So I sipped my black tea and watched semi interested as they aired their views. I had been monitoring these group since they came to Port Moresby some two weeks ago and were sighted drinking in the usual nightclubs and comfort lounges around Port Moresby. They were all at some little lodge in Boroko.
              Intelligence is the end product of analysed information/data. I have a system to collect and collate and present such intelligence to me so I can make informed decisions. Our intelligence told us several things: that several weeks before the media stunt there were several meetings between certain Asian entities and the presidents and their open member. These Asians are heavily involved in the logging industry. Our informant was in their very midst. He sighted them and heard them discussing their plans. They would stop at nothing to log our forests. The recent suspension by the Forest Minister after we had furnished his office an investigation report based on complaints of our landowners in the Yema Gaipa Timber Permit Area where illegal logging had been occurring at day and night was yet another catalyst.
                Further intelligence deduced that the recent actions in the last month by the Land Enforcement to travel to Collingwood Bay and impound Logging Machines and give notice to foreign workers illegally there to vacate that property in 7 days has added to the desire by the logging fraternity to see me removed. Imagine what would happen if everyone rose up behind me and removed them? That is a frightening thought. They MUST stop this and nip it in the bud before it gets out of hand. The people cannot be allowed to rise up and stand for their own rights they say to each other in between bales of illicit logging cash they make from our forests.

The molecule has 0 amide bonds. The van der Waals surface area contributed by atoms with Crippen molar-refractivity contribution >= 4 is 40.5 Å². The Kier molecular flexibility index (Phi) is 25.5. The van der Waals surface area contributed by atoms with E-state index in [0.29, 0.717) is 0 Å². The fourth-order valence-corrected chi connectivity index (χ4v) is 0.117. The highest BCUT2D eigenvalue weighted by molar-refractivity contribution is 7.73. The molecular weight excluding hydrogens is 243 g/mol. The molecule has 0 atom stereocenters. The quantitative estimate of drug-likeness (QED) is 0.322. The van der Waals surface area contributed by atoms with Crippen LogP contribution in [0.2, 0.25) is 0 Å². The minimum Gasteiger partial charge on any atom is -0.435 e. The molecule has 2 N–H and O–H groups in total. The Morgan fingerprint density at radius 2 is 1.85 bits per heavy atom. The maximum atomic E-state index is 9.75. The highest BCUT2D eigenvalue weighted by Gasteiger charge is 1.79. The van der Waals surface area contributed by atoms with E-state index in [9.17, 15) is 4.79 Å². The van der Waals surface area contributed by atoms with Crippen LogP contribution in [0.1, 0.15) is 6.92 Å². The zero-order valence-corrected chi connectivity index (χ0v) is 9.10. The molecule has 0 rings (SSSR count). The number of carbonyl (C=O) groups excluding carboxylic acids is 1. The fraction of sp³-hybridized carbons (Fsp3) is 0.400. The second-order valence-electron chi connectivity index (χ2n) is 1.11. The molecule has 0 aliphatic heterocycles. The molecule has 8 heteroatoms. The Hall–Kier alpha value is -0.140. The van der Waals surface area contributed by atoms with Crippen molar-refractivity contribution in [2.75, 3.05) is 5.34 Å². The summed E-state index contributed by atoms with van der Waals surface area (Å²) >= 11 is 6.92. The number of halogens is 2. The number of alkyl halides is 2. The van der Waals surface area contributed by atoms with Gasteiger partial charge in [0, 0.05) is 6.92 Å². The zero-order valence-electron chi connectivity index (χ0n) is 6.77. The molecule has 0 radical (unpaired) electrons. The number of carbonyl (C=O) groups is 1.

All this only added to growing anxiety that the illicit revenue stream of the pirates and their minions would come to an end..
                Now add to this the recent Provincial Government reforms undertaken that have since seen the establishing of stringent controls to ensure transparent expenditure of public funds by all custodians including me. This has suddenly exposed the Two Open Members who have been using their Joint District Planning and Budget Prioritization Committees as procurement authorities…which is illegal…the laws do not allow that…the JDPBPC is merely a committee to prioritize the disbursement of DSIP funds. The process must come through the Administration for vetting, analysing, review and monitoring. I am pleased to see that we have changed the public service mindset in Oro and they are now well on track to deliver. I have asked that the Open Members MUST put their DSIP through this legitimate process as I am doing.
                 Meanwhile stringent efforts to tackle corruption continue. The great job undertaken by PPC Victor ISUOVE to analyse Auditor General Reports for the last so many years and act upon recommendations is well underway. PPC Jacob SINGURA has continued with this effort and so far, 11 public servants have been criminally charged. Others are yet to follow. The Ijivitari District Treasury closed by angry landowners for two weeks has had no less then 3/4 of their staff charged.
Most recently as of last month a Treasury Officer in the Provincial Government Treasury was charged for stealing K400,000 with her husband. More are yet to follow.